UConn Ticket Prices Spike, Fans Upset | Athletic Business

UConn Basketball Fans Bemoan High Ticket Prices

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University of Connecticut basketball fans are not happy with the recent leap in ticket prices. 

Season ticket renewal options were sent via traditional mail and email, and on Tuesday, season ticket holders responded on social media to express their dissatisfaction, according to a CT Insider report.

Many fans this week came to more clearly understand the ramifications of a price hike announced on March 7, the day the women’s basketball team defeated Villanova for a conference title and three days before the men’s team defeated Seton Hall in the Big East Tournament quarterfinals.

Many are seeing significant price increases and most are seeing a rise in donation requirements, too. The CT Insider reported on one couple whose season tickets for two seats in the last row of section 222 for games at Gampel Pavilion last season went from $297 to $715 for the same package. There is also a mandatory $100 donation included in those purchases.

The changes are part of a new ticketing model that UConn says more properly aligns its athletic department with those of peer institutions — and helps meets the needs of rising costs and longstanding financial woes, the CT Insider reported.

A major component of that model is the reassignment of seating sections at Gampel and the XL Center to different price categories, taking, for instance, some seats out of the “Husky Value” price range and leaving previous customers with two options — pay more money to remain in a seat now categorized differently, or move to less-desirable seats in the new Husky Value areas.

The athletic department operated a deficit of $47 million last year, an all-time high, and a mandate is in place for the athletic department to reduce the subsidy by at least 25 percent in the coming years. Meanwhile, costs of running competitive programs in areas of salaries and resources continue to grow.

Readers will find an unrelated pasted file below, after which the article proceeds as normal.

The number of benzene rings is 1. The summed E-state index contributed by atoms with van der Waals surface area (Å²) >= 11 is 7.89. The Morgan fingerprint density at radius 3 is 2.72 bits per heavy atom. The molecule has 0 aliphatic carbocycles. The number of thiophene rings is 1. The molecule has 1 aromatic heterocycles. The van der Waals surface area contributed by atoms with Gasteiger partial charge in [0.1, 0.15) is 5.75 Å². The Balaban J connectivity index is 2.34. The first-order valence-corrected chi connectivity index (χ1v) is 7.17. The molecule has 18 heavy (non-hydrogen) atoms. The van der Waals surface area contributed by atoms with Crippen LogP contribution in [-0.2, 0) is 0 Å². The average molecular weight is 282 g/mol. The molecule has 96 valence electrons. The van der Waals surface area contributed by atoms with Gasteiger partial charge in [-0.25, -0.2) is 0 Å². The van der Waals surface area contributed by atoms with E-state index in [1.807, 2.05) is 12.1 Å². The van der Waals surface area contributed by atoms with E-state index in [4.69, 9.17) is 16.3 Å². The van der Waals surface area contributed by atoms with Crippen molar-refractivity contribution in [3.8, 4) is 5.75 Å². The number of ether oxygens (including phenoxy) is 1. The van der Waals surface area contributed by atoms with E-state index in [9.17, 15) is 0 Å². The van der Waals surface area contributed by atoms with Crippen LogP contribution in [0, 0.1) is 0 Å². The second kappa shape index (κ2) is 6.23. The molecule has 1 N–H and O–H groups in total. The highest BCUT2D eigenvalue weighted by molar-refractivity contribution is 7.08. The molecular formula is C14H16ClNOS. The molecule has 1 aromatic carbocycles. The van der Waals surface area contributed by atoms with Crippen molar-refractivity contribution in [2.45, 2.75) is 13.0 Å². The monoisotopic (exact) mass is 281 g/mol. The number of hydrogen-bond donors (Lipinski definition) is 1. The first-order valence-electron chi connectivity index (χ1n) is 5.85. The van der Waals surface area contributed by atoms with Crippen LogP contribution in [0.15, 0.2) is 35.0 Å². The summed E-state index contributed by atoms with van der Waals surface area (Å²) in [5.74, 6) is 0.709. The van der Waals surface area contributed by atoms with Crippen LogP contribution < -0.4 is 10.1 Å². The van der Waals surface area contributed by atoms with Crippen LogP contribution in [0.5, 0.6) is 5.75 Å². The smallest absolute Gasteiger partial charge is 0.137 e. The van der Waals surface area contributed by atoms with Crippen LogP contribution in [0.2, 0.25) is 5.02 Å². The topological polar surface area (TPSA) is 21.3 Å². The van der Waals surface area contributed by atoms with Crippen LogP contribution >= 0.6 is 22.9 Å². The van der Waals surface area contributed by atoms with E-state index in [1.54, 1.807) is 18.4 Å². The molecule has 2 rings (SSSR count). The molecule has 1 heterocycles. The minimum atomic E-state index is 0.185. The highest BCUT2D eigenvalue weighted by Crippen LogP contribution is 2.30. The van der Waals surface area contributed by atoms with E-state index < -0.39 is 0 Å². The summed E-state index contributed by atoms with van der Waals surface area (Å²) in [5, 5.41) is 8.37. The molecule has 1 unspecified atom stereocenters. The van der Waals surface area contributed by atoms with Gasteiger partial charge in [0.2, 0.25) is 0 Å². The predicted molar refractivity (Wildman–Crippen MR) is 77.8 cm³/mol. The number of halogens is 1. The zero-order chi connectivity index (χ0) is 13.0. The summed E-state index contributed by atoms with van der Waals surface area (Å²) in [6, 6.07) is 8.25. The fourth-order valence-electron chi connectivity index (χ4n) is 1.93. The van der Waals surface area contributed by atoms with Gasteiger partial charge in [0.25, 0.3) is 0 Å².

“We’ve been putting this on the back of the university forever,” athletic director David Benedict said Wednesday, as reported by the CT Insider. “That’s hard. We have to continue to reduce that. We haven’t had the postseason success we’d like [in men’s basketball], but certainly we’ve become a competitive program again and we expect to continue to be. Things have come a long way in a short period of time. We have to do what everyone else has done, which is increase tickets.”

Benedict told the Insider he was aware of the conversations taking place online this week.

“I understand it and I appreciate why there’s a level of frustration,” he said. “At the same time, it’s hard for people to understand all the nuances to what is required to compete at this level. The numbers speak for themselves relative to the revenues being generated by other institutions that our fans expect us to compete with. … We’ve got to become less reliant on the university and more reliant on our fan base in the way of ticket sales and donations. We realize and understand that if we’re not successful, it doesn’t work because people will stop paying.”

UConn said 646 new season tickets have been sold (430 men’s, 216 women’s) since they went on sale about five weeks ago. On Tuesday alone, there were 835 renewals (500 men’s, 335 women’s).

“If the market won’t support the new ticket prices, we’ll have to evaluate that,” Benedict said. “But the initial response with renewals has been quite good. If no one was buying new tickets and the response of the renewals was not as good, I think you’d have a bigger concern. But that doesn’t seem to be the case.”

Benedict said one change will be implemented as a result of concerns voiced by fans: Customers whose 2021-22 seats will be moved out of the Husky Value price range for next season will be offered back their seat from last season at the Husky Value price if that seat goes unpurchased at the marked-up 2022-23 price during the upgrade and renewal process.

“It’s a tweak that we’re making as a response to our fan base,” Benedict said. “I do hear them. I do listen to them. It’s not like their feedback is going unheard. This is something that I’ve talked to the staff about multiple times.”

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